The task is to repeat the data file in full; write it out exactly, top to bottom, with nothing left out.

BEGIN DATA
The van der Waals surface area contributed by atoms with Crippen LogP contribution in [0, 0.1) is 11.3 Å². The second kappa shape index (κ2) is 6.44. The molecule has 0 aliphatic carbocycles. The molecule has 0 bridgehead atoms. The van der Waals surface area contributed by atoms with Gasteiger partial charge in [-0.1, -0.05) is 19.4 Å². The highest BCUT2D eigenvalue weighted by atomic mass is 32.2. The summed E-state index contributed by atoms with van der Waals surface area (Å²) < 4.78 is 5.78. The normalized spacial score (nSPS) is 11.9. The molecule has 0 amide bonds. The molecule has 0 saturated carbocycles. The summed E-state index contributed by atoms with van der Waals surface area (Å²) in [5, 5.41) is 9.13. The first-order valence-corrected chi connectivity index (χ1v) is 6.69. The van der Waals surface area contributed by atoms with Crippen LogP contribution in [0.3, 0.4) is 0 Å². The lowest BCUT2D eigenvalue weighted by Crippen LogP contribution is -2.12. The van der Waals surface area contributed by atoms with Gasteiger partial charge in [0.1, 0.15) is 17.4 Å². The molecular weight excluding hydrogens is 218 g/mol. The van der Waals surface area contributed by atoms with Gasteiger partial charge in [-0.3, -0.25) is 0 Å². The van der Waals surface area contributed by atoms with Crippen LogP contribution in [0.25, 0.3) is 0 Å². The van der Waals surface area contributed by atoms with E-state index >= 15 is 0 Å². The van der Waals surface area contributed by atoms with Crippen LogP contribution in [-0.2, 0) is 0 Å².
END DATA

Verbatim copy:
The van der Waals surface area contributed by atoms with Crippen LogP contribution in [0, 0.1) is 11.3 Å². The second kappa shape index (κ2) is 6.44. The molecule has 0 aliphatic carbocycles. The molecule has 0 bridgehead atoms. The van der Waals surface area contributed by atoms with Gasteiger partial charge in [-0.1, -0.05) is 19.4 Å². The highest BCUT2D eigenvalue weighted by atomic mass is 32.2. The summed E-state index contributed by atoms with van der Waals surface area (Å²) < 4.78 is 5.78. The normalized spacial score (nSPS) is 11.9. The molecule has 0 amide bonds. The molecule has 0 saturated carbocycles. The summed E-state index contributed by atoms with van der Waals surface area (Å²) in [5, 5.41) is 9.13. The first-order valence-corrected chi connectivity index (χ1v) is 6.69. The van der Waals surface area contributed by atoms with Crippen LogP contribution in [0.3, 0.4) is 0 Å². The lowest BCUT2D eigenvalue weighted by Crippen LogP contribution is -2.12. The van der Waals surface area contributed by atoms with Gasteiger partial charge in [0.1, 0.15) is 17.4 Å². The molecular weight excluding hydrogens is 218 g/mol. The van der Waals surface area contributed by atoms with Gasteiger partial charge in [-0.3, -0.25) is 0 Å². The van der Waals surface area contributed by atoms with Crippen LogP contribution in [0.25, 0.3) is 0 Å². The van der Waals surface area contributed by atoms with E-state index >= 15 is 0 Å². The van der Waals surface area contributed by atoms with Crippen LogP contribution in [-0.2, 0) is 0 Å².